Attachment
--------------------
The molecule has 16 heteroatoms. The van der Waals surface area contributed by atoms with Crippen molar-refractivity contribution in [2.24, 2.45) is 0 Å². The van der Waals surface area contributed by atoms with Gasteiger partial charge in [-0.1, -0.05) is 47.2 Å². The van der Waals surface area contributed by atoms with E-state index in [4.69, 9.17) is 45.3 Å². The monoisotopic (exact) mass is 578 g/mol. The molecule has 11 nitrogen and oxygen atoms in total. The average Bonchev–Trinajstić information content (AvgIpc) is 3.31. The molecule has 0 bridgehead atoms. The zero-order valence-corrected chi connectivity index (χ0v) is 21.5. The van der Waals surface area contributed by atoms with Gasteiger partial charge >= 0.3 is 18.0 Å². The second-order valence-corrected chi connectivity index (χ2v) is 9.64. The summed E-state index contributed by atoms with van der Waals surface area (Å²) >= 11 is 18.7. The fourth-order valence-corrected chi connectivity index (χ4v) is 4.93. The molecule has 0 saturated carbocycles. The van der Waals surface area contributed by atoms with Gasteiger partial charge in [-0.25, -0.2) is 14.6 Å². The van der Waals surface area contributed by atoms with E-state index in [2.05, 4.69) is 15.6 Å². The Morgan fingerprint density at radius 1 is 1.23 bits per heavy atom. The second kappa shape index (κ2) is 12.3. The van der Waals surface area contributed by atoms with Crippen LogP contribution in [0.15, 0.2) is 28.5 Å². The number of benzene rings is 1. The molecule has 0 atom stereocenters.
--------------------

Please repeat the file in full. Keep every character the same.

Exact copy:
The molecule has 16 heteroatoms. The van der Waals surface area contributed by atoms with Crippen molar-refractivity contribution in [2.24, 2.45) is 0 Å². The van der Waals surface area contributed by atoms with Gasteiger partial charge in [-0.1, -0.05) is 47.2 Å². The van der Waals surface area contributed by atoms with E-state index in [4.69, 9.17) is 45.3 Å². The monoisotopic (exact) mass is 578 g/mol. The molecule has 11 nitrogen and oxygen atoms in total. The average Bonchev–Trinajstić information content (AvgIpc) is 3.31. The molecule has 0 bridgehead atoms. The zero-order valence-corrected chi connectivity index (χ0v) is 21.5. The van der Waals surface area contributed by atoms with Gasteiger partial charge >= 0.3 is 18.0 Å². The second-order valence-corrected chi connectivity index (χ2v) is 9.64. The summed E-state index contributed by atoms with van der Waals surface area (Å²) >= 11 is 18.7. The fourth-order valence-corrected chi connectivity index (χ4v) is 4.93. The molecule has 0 saturated carbocycles. The van der Waals surface area contributed by atoms with Gasteiger partial charge in [-0.25, -0.2) is 14.6 Å². The van der Waals surface area contributed by atoms with E-state index in [2.05, 4.69) is 15.6 Å². The Morgan fingerprint density at radius 1 is 1.23 bits per heavy atom. The second kappa shape index (κ2) is 12.3. The van der Waals surface area contributed by atoms with Crippen LogP contribution in [0.15, 0.2) is 28.5 Å². The number of benzene rings is 1. The molecule has 0 atom stereocenters.